1. Oh thanks! It seriously felt like the perfect evening. I’m glad other people are also able to enjoy the evening … somehow … through this!

  7. Hi Quinn; just to say, this is a really great story!
    I’ve had a few similar experiences (though could not describe them so well) that do fall under that specific, special heading.
    Two of my favourite words are “serendipity” and “synchronicity”… and whatever the word is for what you describe, I feel it should be something along similar lines (though doesn’t have to start with S and end with Y, of course…)

    1. I like those words too! Especially serendipity. I’m sure in some language there is a word for it! They’re nice experiences to have, aren’t they?

      1. Oh definitely: whether you believe in fate/destiny or not, what can’t be denied is that such experiences remain in the memory for life — and we never quite know when the next one will happen.
        Haha well if the word exists I’ve a feeling it’ll probably be found in Italian or Gaelic!

  8. Ahhh…love nights like this. I have had two magical nights in my lifetime. Nights I will never forget. There is something to be said for the temporary, but none the less meaningful, love affair.

    1. I feel like I have a few of these memories. I pull them out from time to time and examine them and they just make me feel so content. Like, things like this happen. The world can feel magical. Keep your chin up and your powder dry!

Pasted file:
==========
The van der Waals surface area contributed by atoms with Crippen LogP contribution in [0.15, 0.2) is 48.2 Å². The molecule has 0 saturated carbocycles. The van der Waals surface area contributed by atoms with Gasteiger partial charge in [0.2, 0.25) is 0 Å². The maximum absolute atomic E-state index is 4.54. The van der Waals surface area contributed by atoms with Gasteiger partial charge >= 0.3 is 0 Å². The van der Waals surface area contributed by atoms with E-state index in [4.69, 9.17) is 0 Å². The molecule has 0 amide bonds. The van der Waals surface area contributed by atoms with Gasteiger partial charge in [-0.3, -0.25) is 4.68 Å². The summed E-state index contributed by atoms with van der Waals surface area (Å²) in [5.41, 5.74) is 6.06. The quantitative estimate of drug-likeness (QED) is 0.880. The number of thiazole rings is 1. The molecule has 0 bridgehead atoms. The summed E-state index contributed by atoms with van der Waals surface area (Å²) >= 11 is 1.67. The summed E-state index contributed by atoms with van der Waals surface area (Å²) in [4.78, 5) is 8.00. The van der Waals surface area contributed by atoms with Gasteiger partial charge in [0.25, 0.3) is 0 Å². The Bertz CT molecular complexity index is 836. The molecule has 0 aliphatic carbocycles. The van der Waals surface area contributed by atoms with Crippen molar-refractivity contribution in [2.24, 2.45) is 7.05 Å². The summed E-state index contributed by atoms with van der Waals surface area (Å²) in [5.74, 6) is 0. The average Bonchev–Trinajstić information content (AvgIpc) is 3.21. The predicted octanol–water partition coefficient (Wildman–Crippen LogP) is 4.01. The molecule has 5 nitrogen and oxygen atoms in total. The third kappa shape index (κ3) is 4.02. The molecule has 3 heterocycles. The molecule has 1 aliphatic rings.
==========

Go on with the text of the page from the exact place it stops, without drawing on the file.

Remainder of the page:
1. Hahaha it would have been a great first date activity… Although would it have been as magic if it’d had been planned? Part of its greatness was how unexpected it was!

    1. It really is! I’m also not outwardly a romantic but that entire evening felt like it didn’t belong in real life. Walking home that night I felt like I was leaving a surreal parallel universe or waking up from a dream. I love that I can think about it still and remind myself that sometimes the world can be a magic place, despite the bad days.

  9. So… your art of live, verbal articulation has not been as refined as your writing skills, huh? Hmmmm. 😛

    I want a word for the feeling I get when I connect with a total stranger for a few minutes or hours, and then never see them again.

    Is there a word for that?

    Hah! I believe there’s a word or two for that in the DSM-5. 😉 <3

    Seriously though Quinn, this was a delightfully thrilling, hilarious story! Please don't learn anymore languages! Hehehe

    P.S. I am totally joking about the DSM-5 part, ok!?

    1. Definitely not. In person I spend too much time daydreaming and not enough time linking my brain to my mouth! Hahaha you might be on to something!

  10. Oh Quinn, you have a way of grasping at my heart. I could easily use that word on you. I know exactly what you mean, I have met many people in my life and felt that word for them. I can picture them in my head. This was one of my favorites. You are one of my favorites 🙂

  11. In a less beautiful and meaningful vein- This makes me think of all the drunk girls I bonded with in bar bathroom lines. How is she doing now? Did she make up with her boyfriend? Find the courage to chat up the cute guy in the corner? Take my advice? Get a wicked hangover the next day? 😉

  12. There’s an undeniable thrill about meeting a stranger and spending a few hours together, indulging in each other’s lives. It’s that spurt of saying whatever you want and leaving it behind with someone who’ll never look at you and think of it again. And your narrative is so magical Quinn. Wow. Fell in love with it. <3 <3